Life in Poetry reading, writing, reflecting

Life in Poetry reading, writing, reflecting
April showers bring May flowers

Sunday, 26 April 2020

⌗AtoZ Challenge, 23rd April 2020, T is for Tuscaloosa.

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Welcome to the 2020 APRIL A to Z Challenge

Over Half-Way there, Hang On.

Quote of the Day :  
One can learn more about a person by playing with them for an hour than a year long conversation.
PLATO (428-348 BC)

if you would like to know more about the A to Z Challenge, founded 11 years ago by Arlee Bird at Tossing Out,  read here

for my theme revealed , go here on Blogger
On Wordpress, read here 

My Nineteenth extract from my novel in progress will appear towards the middle of the novel. Mathilda is travelling up the Mississippi. 

Brief synopsis of plot and characters :

Mathilda, my first main character, is American and lives in New York City. She is a student at NYU where she is preparing a thesis on the origins and developments of African American Music. She is a first person narrator. Her timeframe is 2005. In my previous extracts, Mathilda has travelled to Savannah, Jekyll Island, Florida, New Orleans, Hattiesburg, Tuscaloosa and Cherokee.

Bartolomé, my second main character, is Cameroonian and lives in Yaoundé. He is a professor of Mathematics at the University there. I will be using a third-person narrator for this character from his Point of View. His timeframe is the early '90's. In my previous extracts, Bartolomé has made a trip up North for his grand-father's funeral and decided to leave Yaoundé behind for good.

T is for Tuscaloosa

The bright-coloured geometrical forms of the stained-glass windows are aglow with the summer light. The children from Sunday School file into the church from a side door as we walk up the aisle to our seats. Vanessa indicates a pile of cushions on the bench and I take one. The South bell Baptist Church is built of brick in a Neo-Gothic style, the steeple white-painted stone. The ceiling is criss-crossed with waxed-to-shine beams and Elizabethan style, fake-candle chandeliers encased in wrought iron and glass hang between them.

The introductory Gospel are sung by a quintet : a lead singer and two men. two women. They start with Holy is the Lord and Forget about Myself. Then he band joins in for Walk closer with Thee and Hush, Someone's calling my Name. The drums, organ, guitar, trumpet and clarinet play in harmony without drowning the spirituals' choruses voices. I feel welcome, even though I am sure I am seen as just another Yankee tourist, whatever my Georgia origins.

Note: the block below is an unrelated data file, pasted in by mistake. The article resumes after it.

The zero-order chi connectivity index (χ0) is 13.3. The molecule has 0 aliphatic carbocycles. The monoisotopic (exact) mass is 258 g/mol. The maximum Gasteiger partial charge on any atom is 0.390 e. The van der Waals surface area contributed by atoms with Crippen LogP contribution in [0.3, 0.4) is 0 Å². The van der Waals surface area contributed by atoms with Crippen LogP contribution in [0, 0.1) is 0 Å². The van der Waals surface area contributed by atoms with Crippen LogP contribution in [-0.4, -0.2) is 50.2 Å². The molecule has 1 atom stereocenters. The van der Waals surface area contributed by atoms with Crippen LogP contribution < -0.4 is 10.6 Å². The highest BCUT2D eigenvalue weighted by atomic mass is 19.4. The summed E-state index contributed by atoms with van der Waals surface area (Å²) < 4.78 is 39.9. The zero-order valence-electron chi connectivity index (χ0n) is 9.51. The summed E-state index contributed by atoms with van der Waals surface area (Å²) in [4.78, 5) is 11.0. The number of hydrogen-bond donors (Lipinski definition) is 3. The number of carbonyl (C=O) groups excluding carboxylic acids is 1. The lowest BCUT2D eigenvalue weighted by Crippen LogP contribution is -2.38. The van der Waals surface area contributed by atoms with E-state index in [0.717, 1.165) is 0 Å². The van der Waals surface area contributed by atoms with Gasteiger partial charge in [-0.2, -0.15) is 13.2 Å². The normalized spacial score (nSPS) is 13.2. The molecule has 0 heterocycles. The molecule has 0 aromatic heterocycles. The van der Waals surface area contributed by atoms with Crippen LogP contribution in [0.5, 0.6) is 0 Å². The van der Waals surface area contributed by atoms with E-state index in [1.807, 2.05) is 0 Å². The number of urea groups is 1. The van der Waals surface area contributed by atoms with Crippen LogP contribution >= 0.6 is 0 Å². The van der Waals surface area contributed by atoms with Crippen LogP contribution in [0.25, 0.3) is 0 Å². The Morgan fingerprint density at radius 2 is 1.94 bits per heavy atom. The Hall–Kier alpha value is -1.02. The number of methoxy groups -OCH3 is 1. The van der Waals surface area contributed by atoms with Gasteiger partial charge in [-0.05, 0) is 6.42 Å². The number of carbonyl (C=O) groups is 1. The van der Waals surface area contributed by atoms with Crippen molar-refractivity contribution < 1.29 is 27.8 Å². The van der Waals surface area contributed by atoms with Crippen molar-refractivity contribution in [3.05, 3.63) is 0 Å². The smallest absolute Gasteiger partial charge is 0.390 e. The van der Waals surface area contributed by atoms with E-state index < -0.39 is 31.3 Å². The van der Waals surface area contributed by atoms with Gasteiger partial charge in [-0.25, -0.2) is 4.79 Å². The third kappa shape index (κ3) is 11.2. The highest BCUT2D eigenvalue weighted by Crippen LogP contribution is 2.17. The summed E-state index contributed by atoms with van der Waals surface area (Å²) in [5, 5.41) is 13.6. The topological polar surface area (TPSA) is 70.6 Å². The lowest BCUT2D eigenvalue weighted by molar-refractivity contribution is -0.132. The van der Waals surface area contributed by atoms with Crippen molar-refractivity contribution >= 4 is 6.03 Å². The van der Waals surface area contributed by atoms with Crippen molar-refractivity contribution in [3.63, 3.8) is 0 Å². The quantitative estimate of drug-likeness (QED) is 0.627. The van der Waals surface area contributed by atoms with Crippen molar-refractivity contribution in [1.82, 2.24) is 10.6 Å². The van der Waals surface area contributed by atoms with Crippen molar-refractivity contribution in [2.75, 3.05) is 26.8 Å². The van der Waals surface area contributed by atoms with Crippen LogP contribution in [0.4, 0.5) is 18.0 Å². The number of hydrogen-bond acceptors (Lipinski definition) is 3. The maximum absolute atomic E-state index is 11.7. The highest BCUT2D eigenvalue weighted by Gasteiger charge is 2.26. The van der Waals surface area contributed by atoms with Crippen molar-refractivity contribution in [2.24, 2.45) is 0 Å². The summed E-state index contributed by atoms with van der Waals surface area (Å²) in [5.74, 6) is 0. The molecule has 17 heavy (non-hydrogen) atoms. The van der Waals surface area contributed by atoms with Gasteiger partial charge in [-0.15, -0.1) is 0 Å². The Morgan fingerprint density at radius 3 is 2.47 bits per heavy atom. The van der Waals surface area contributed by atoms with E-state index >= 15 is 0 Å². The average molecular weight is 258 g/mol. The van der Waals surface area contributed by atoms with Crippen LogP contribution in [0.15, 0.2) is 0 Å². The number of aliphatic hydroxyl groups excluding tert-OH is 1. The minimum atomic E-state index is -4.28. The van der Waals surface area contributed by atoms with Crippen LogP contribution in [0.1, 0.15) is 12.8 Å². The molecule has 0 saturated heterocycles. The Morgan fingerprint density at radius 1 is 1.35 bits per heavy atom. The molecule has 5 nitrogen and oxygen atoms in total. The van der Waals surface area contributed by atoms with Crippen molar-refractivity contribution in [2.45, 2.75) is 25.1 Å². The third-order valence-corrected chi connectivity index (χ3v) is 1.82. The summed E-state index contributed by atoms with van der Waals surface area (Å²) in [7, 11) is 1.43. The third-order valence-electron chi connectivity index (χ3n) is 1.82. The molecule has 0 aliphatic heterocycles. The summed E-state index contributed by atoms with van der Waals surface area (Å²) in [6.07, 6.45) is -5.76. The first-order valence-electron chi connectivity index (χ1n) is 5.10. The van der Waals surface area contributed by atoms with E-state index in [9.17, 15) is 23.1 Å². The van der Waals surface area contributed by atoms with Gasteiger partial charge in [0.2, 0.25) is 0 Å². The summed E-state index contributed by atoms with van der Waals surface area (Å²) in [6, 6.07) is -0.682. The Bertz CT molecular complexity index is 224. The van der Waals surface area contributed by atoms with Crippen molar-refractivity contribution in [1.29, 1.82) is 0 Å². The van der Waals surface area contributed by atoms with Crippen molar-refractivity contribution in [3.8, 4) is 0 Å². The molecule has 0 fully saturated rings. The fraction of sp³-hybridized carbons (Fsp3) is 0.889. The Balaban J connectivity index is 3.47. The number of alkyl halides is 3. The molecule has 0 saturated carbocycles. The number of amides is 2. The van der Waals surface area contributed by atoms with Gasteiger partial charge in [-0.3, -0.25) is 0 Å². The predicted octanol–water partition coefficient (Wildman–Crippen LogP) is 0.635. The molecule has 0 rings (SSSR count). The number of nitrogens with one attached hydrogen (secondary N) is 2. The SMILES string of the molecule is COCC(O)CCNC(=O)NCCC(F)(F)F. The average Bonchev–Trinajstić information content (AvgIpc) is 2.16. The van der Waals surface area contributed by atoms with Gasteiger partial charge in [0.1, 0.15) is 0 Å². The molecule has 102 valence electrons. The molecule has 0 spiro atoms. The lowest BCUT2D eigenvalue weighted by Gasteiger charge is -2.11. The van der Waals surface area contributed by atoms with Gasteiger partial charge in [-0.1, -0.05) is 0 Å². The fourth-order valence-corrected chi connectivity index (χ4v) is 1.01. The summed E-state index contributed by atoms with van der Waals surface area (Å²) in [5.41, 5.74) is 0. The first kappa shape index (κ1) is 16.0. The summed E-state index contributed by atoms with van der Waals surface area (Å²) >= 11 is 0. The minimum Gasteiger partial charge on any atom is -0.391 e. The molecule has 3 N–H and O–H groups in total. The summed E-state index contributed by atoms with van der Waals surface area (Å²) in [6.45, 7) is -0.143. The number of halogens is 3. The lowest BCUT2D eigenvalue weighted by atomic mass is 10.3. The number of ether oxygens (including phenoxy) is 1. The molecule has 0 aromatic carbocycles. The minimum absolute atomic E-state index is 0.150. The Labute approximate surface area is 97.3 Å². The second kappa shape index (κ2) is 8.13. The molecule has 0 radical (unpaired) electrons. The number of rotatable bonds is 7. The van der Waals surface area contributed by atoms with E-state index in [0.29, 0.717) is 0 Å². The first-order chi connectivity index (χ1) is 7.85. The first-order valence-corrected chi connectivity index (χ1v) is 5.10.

Follows the sermon. " Pray The Lord or fall prey to the Devil himself," starts Reverend A.Morris. Then he continues in the same vain with wordplays, opposing armour to sin and not indulging in one's girdle, as a joke on containing one's flab, which draws laughs and thigh slapping from the assembly, even the plump old ladies.
" Pray to The Lord and forget about the new car, new clothes and the better house to keep up with the Jones' . " I chuckle inwardly but only let a smile betray my mirth.
The songs prove the point. 'Money, money, money' by ABBA pours out from the speakers. Everyone sings along. They are on their best behaviour in full Summer Parade get-up shoes, hats and dress. I made an effort with a colourful skirt and long sleeve blouse but I know I stand out as the gal from the North.

After the announcements (next parish meetings, NAACP gatherings, Summer picnic), the congratulations (births, baptisms, weddings, anniversaries) and bereavements, the collection basket is passed round and filled generously by every member of the congregation.
the Gospel chants rise and once more echo in the holy space. My heart lifts with those about me and for the first time in a long while I feel a sense of community which I realise I decidedly lack in New York City. My universe is fragmented between family, university pals and close friends who are now scattered all over the States through work, extra studies or the accidents of life. I think back to Savannah and can picture more fully what kind of solace my great grandparents must have found in the Baptist Church brethren of Georgia and the part it must have played in their day to day struggles. A surge of gratitude balloons up inside me and I reach out a silent prayer  to my ancestors who fought to survive and make me who I am.

Holy is The Lord, here
Walk Closer with Thee, here
Hush, Someone's Calling my Name, here
Money money, money, here

my photos Mississippi, April 2008

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